“I’ve been really enjoying it. I’m lucky,” Runyan Jr. said. “If I wasn’t with him, I really don’t know what I’d be doing. I’d just be sitting around trying to do these home workouts in a carpeted basement. It’s an unbelievable resource.”

Runyan took part in the combine and played in the East-West Shrine Game. He has done the internet interviews with teams he would otherwise have visited.

“I feel pretty confident in how I’ve represented myself,” he said. “I have a feeling about how teams perceive me, and it’s overall really good. I’m just happy to be in this position. I feel bad for the guys on my team who didn’t get the opportunity to go to (the combine or an all-star game) and especially pro day.”


Roseman said teams are working harder than usual to get around this year’s limitations.

“The one benefit we have right now is that (scouts and personnel people) are willing to work and dig deeper and spend more time than ever on these guys and try to figure them out,” the Eagles’ general manager said. “But there are situations where guys didn’t run at the combine because they were anticipating running at their pro day, or you have a guy that wasn’t invited to the combine that we were interested in, and maybe you don’t ever have testing numbers on that guy.

“So I think you’re going to have to balance the risk/reward in the draft process. For us, we view it like a seesaw. We like the subjective and the objective to kind of match up, and we feel really good about that decision. And when there’s less on one side, then you want to take out some of the risk, to the extent that you can.”

In addition to all the upheaval surrounding the draft, the prospects face the matter of what comes next. NFL team sources don’t think OTAs and minicamp will go on as planned. This is where rookies traditionally learn the offense or the defense. Who knows if training camp will start on time, or ultimately, if there will be a 16-game NFL season?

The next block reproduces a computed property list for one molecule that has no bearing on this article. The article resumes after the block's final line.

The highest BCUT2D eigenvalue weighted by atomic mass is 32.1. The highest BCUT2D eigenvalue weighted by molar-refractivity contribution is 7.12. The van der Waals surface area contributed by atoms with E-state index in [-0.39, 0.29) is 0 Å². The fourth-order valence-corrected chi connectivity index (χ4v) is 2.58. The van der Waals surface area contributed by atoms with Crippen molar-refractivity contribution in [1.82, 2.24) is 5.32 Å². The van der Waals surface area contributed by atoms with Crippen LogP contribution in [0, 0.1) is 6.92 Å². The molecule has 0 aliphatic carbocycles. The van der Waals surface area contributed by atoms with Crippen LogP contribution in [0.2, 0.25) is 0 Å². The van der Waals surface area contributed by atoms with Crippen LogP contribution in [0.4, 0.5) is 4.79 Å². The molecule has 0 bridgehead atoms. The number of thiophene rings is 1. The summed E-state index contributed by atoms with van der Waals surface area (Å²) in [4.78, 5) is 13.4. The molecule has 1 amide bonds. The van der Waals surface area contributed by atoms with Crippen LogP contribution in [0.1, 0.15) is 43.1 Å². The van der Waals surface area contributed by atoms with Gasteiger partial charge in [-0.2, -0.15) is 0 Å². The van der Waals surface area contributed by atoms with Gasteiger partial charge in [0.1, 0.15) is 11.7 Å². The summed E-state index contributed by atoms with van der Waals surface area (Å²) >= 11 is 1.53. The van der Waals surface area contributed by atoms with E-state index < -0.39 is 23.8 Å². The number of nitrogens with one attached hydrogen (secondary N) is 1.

“That spring developmental period is extremely important, especially for the rookies,” Hennessy said. “The draft is still on; I guess a month from now, I’ll know which team I’m with, and if we’re still working remotely at that point, just trying to get everything installed as quickly as possible.”

All of this stuff is a big deal to the people involved, but they seem to understand the larger context; when the Eagles and Steelers had to merge into the Steagles during World War II, that probably upended the lives of a lot of players, coaches and fans. But World War II was kind of a bigger problem.

Tessler, the South Florida agent, said he tries to keep perspective, is “careful not to say, ‘Oh, man this is the worst thing ever,’ because a lot of people out there are in positions where their businesses are DONE. … Everything you’ve worked for, everything you’ve invested, all done. … People have died, people are going to die.

“I don’t want to start crying and moaning about how my guys can’t get their physical to get their million-dollar bonus.”